Images should be .jpg, .gif or .png format, no wider or taller than 450 pixels. For photos that are portrait orientated, that you would like to have copy flow around, a max width of 225 is suggested. Of course, they should be appropriate, topical to your post, and family-friendly (no nudity, profanity or drug use).
To learn how to edit and resize images, we’ve put together some instructions for Photoshop and Irfanview in a separate PDF, which is here [LINK].
Position the Image in Your Post:
Place your cursor at the beginning of the first line of the paragraph you want the image to sit next to. Ideally, you want to place an image next to copy that describes or discusses the image. Then go to the next step.
Upload an Image:
There are two ways to show an image in a blog post: upload it, or reference it from another website. Ideally, you upload it, to avoid a situation where the referenced photo moves or is deleted. Also, it’s bad form to link to someone else’s image that you’ve not asked permission to use, as it can blow out their bandwidth. Ready? OK.
- Click the “Add media” button above the Post window menu bar. Then either:
- click “Upload Files” to upload an image from your computer or …
- click “Insert from URL” if you’re linking to an image on a different website
- Type in your desired image caption in the “Caption” field and in the “Alt Text” field (this is what search engines scan)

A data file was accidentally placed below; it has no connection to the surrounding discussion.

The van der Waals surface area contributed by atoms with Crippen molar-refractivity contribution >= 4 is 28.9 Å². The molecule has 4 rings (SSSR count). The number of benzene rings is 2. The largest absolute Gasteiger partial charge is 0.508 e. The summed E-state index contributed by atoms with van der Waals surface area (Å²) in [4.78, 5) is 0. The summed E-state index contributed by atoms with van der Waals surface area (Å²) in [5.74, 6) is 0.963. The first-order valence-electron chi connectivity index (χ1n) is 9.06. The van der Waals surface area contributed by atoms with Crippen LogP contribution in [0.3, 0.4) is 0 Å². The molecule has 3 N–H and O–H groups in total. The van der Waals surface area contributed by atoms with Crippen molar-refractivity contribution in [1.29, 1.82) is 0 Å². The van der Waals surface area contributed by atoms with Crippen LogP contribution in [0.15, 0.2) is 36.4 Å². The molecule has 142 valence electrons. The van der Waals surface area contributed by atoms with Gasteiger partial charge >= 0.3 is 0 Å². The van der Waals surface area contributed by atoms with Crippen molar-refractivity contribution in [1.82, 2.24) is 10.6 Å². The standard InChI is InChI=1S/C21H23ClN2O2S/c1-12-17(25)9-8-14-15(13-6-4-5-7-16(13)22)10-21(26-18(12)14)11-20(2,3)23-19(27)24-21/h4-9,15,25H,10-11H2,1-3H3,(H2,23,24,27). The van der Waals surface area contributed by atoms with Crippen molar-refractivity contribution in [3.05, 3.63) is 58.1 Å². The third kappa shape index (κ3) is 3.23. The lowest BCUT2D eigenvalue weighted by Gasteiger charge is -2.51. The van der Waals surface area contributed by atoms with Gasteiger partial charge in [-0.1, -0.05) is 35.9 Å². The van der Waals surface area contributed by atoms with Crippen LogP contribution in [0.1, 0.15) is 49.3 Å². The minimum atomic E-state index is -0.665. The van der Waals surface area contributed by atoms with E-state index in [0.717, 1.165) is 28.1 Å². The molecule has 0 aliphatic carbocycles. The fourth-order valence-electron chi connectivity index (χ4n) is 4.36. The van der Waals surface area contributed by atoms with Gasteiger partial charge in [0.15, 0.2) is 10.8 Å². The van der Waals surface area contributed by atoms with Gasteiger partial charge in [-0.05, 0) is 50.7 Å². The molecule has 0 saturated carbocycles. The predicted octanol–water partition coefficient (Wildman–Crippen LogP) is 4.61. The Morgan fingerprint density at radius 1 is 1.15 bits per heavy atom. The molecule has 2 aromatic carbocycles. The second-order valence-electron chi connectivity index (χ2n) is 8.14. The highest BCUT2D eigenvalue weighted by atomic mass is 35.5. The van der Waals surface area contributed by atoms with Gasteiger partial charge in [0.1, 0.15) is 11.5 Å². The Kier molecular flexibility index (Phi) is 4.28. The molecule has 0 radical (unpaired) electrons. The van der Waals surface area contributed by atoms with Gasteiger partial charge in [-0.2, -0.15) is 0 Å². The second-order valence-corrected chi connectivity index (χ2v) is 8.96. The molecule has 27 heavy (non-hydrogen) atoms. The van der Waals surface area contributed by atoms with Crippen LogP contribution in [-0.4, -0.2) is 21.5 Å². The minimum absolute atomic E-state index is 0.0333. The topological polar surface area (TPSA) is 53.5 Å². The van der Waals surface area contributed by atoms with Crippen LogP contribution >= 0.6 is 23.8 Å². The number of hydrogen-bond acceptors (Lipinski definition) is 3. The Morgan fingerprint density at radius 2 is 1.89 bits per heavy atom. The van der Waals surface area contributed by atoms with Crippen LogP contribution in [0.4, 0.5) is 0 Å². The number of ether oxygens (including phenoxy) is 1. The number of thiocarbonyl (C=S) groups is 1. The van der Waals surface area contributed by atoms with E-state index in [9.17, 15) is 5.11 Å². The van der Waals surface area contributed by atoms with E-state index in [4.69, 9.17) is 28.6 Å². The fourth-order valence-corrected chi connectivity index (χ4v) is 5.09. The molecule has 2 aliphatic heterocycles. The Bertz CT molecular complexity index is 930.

- Select the desired alignment (none, left, center, right) and size of the final image. (Note: only left, right and center alignments will wrap text around your image.)
- Click “Insert into Post”
Preview your post to see how the image actually sits relative to the text, and noodle it around in the Post window to get it just right, including adjusting the image size to fit properly.
Embedding an Audio File
Want to embed an audio player to play an mp3 inline in your post? Use this syntax, and place it in your blog post using the Text view of the edit window:
Need More Information?
WordPress has comprehensive tutorials that can give you detailed instructions about blogging.
Check it out:
For more detailed information, follow this links to further lessons: